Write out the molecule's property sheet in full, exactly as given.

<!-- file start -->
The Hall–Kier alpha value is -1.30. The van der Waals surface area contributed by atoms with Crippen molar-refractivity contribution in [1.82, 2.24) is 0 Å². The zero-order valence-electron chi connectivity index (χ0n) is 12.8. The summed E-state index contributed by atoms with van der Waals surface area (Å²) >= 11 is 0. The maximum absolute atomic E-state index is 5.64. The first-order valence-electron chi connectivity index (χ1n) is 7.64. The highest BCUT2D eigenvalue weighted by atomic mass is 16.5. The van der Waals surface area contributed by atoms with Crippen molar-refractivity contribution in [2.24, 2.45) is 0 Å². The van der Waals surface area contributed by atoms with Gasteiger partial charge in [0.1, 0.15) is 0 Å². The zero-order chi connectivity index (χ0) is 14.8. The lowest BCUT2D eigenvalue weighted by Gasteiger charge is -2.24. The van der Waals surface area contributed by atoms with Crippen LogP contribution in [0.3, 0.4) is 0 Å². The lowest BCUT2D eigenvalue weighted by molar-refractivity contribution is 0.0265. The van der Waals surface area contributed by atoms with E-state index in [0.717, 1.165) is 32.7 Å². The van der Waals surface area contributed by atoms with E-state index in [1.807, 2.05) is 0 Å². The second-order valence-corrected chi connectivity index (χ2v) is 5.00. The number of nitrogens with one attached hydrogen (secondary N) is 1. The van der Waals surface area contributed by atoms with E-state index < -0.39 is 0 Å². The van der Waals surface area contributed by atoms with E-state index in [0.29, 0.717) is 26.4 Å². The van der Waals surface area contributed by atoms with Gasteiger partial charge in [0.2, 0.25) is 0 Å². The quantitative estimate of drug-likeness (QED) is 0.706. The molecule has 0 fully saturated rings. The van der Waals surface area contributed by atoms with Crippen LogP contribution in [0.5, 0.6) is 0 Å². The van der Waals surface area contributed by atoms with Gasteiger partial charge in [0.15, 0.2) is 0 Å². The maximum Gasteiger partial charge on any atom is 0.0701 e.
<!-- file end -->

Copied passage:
The Hall–Kier alpha value is -1.30. The van der Waals surface area contributed by atoms with Crippen molar-refractivity contribution in [1.82, 2.24) is 0 Å². The zero-order valence-electron chi connectivity index (χ0n) is 12.8. The summed E-state index contributed by atoms with van der Waals surface area (Å²) >= 11 is 0. The maximum absolute atomic E-state index is 5.64. The first-order valence-electron chi connectivity index (χ1n) is 7.64. The highest BCUT2D eigenvalue weighted by atomic mass is 16.5. The van der Waals surface area contributed by atoms with Crippen molar-refractivity contribution in [2.24, 2.45) is 0 Å². The van der Waals surface area contributed by atoms with Gasteiger partial charge in [0.1, 0.15) is 0 Å². The zero-order chi connectivity index (χ0) is 14.8. The lowest BCUT2D eigenvalue weighted by Gasteiger charge is -2.24. The van der Waals surface area contributed by atoms with Crippen LogP contribution in [0.3, 0.4) is 0 Å². The lowest BCUT2D eigenvalue weighted by molar-refractivity contribution is 0.0265. The van der Waals surface area contributed by atoms with E-state index in [0.717, 1.165) is 32.7 Å². The van der Waals surface area contributed by atoms with E-state index in [1.807, 2.05) is 0 Å². The second-order valence-corrected chi connectivity index (χ2v) is 5.00. The number of nitrogens with one attached hydrogen (secondary N) is 1. The van der Waals surface area contributed by atoms with E-state index < -0.39 is 0 Å². The van der Waals surface area contributed by atoms with E-state index in [0.29, 0.717) is 26.4 Å². The van der Waals surface area contributed by atoms with Gasteiger partial charge in [0.2, 0.25) is 0 Å². The quantitative estimate of drug-likeness (QED) is 0.706. The molecule has 0 fully saturated rings. The van der Waals surface area contributed by atoms with Crippen LogP contribution in [0.5, 0.6) is 0 Å². The van der Waals surface area contributed by atoms with Gasteiger partial charge in [0.15, 0.2) is 0 Å². The maximum Gasteiger partial charge on any atom is 0.0701 e.